Or, try setting the bootloader parameter "init=/bin/sh" to drop to a shell as soon as the kernel is running. (This is the earliest step you can get to, before initialization, so you may need to jump through the hoops that "init" does when starting up. Doing them manually will be a fantastic debugging aid.)
posted by cmiller at 8:43 AM on May 3, 2007

I had a problem similar to this on both my machines, one with ATI graphics, and one with Nvidia (although it was with Edgy). The driver set in xorg.conf was causing the machine to hang on starting X. to get the thing to work, I had to install with text mode, change the driver to 'vesa', and then install the binary driver. everything worked ok after that. I don't know if this is fixed in Feisty or not.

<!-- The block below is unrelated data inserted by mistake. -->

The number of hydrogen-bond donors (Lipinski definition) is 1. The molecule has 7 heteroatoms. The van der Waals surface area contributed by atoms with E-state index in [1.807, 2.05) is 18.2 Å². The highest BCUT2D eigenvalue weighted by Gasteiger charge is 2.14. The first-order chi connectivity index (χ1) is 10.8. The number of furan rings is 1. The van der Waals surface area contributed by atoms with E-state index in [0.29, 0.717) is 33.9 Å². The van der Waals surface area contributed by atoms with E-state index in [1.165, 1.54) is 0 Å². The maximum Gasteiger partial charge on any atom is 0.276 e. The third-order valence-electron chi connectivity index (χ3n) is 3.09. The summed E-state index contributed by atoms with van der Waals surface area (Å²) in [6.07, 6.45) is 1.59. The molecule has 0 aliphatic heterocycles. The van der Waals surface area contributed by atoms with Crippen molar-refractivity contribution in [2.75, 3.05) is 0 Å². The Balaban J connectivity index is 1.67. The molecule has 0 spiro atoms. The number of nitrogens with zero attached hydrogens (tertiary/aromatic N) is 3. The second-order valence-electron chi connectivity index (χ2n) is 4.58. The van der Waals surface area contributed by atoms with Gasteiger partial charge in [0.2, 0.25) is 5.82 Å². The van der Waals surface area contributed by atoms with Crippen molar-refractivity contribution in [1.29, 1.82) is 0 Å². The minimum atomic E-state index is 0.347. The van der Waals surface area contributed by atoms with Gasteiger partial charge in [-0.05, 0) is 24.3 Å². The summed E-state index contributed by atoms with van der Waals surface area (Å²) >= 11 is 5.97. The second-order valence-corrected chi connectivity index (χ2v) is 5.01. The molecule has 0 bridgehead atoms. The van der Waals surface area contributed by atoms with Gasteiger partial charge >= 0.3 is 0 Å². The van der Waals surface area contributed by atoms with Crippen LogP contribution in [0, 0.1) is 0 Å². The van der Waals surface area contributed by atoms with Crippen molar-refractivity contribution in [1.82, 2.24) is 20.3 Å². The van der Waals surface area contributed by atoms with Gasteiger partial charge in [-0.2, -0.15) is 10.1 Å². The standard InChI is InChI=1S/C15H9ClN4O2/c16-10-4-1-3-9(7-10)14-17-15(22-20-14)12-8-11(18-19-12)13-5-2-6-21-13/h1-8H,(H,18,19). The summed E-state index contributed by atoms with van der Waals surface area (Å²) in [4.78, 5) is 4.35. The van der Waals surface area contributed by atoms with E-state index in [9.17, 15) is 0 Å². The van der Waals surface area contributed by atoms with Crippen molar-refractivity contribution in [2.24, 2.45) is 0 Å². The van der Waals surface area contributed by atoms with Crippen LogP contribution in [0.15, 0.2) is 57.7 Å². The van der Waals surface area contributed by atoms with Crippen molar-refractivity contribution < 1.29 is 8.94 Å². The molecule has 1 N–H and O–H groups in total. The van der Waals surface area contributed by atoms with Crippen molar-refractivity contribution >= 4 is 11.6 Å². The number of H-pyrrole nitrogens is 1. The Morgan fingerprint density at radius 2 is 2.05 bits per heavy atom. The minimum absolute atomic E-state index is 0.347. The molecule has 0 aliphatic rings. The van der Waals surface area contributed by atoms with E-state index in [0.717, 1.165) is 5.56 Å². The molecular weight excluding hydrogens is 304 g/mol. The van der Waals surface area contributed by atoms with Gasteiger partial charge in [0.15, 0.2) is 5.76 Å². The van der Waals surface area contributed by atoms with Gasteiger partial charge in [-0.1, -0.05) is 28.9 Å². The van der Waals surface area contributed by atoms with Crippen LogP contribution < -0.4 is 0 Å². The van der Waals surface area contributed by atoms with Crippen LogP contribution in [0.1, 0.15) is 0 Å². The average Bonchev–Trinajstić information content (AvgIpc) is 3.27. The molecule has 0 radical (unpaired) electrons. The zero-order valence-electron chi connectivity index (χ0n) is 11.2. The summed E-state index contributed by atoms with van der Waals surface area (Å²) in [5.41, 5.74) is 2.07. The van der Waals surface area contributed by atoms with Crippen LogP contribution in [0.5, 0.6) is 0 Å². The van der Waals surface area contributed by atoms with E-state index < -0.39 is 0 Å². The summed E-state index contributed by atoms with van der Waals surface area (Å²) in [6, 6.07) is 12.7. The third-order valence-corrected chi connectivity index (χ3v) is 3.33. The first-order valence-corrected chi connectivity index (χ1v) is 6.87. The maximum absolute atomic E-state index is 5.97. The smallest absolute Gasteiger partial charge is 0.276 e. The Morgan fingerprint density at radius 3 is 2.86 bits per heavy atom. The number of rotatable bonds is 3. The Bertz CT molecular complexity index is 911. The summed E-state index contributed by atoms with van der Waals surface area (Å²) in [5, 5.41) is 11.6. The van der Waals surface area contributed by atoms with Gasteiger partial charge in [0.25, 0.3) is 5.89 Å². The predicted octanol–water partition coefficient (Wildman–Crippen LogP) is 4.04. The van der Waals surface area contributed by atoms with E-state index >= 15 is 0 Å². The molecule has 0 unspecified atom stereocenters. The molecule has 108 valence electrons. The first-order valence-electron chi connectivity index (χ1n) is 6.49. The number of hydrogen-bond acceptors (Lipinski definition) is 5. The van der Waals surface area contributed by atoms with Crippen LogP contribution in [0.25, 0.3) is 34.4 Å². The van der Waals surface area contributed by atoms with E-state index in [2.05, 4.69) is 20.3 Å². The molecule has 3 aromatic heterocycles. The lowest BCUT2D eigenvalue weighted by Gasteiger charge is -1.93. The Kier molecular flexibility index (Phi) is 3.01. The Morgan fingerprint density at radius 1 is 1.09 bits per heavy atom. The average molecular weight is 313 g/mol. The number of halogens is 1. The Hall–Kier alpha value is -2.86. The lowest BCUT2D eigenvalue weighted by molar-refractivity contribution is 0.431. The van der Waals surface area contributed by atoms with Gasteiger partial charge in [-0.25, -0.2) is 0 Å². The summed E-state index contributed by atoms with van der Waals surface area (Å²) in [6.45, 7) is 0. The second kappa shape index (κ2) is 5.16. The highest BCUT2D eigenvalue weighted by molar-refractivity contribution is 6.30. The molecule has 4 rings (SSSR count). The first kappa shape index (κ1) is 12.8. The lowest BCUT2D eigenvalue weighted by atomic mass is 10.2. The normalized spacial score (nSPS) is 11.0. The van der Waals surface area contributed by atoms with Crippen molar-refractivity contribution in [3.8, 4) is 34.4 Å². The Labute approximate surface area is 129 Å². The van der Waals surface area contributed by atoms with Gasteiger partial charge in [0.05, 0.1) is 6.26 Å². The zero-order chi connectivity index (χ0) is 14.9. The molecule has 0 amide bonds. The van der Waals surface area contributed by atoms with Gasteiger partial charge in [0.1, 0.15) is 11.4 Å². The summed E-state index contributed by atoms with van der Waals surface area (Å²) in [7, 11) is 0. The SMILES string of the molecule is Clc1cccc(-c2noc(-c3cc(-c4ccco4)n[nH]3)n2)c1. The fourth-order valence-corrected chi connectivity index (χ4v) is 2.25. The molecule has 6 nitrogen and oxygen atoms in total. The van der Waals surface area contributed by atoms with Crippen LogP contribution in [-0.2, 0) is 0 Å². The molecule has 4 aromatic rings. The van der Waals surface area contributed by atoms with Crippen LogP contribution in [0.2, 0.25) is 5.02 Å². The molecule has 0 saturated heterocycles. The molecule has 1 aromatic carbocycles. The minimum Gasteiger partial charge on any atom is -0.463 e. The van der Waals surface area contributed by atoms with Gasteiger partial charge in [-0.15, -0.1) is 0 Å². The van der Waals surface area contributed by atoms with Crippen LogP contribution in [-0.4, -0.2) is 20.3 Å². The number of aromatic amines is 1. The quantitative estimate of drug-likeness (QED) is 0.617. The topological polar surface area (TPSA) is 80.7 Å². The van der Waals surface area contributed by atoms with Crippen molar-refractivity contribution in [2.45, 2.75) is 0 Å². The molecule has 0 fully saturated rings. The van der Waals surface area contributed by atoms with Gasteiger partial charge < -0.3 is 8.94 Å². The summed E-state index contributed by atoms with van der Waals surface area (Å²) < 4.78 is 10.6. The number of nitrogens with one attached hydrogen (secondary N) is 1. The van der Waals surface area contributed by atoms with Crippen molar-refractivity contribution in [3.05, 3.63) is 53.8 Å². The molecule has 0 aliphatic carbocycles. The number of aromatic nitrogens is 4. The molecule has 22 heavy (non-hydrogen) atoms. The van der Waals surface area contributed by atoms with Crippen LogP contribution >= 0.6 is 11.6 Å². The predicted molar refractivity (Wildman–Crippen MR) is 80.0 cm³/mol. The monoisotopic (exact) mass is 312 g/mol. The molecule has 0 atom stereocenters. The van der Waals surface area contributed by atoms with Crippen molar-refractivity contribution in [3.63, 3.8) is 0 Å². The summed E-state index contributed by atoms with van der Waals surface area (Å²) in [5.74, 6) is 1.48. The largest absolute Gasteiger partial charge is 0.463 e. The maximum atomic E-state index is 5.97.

posted by ArgentCorvid at 9:13 AM on May 3, 2007

ArgentCorvid, the server variants don't install X. And a Feisty upgrade broke my nVidia config rather than making it better.

posted by flabdablet at 10:11 AM on May 3, 2007

Phrontist, have you pursued the LILO solution posted to the Ubuntu forums thread you linked to?

The problem is apparently a Linux kernel bug.

Here's a different work-around for what seems to be the same problem.

Flabdalet, AgentCorvid said he installed in text mode, not that he installed a CLI system. The Ubuntu alternate install CD lets you do the same installation you get from the LiveCD, but with a text-based installer. (And for a couple of releases now, a server install is a different thing from a CLI install from the alternate CD.) /derail
posted by Zed_Lopez at 10:24 AM on May 3, 2007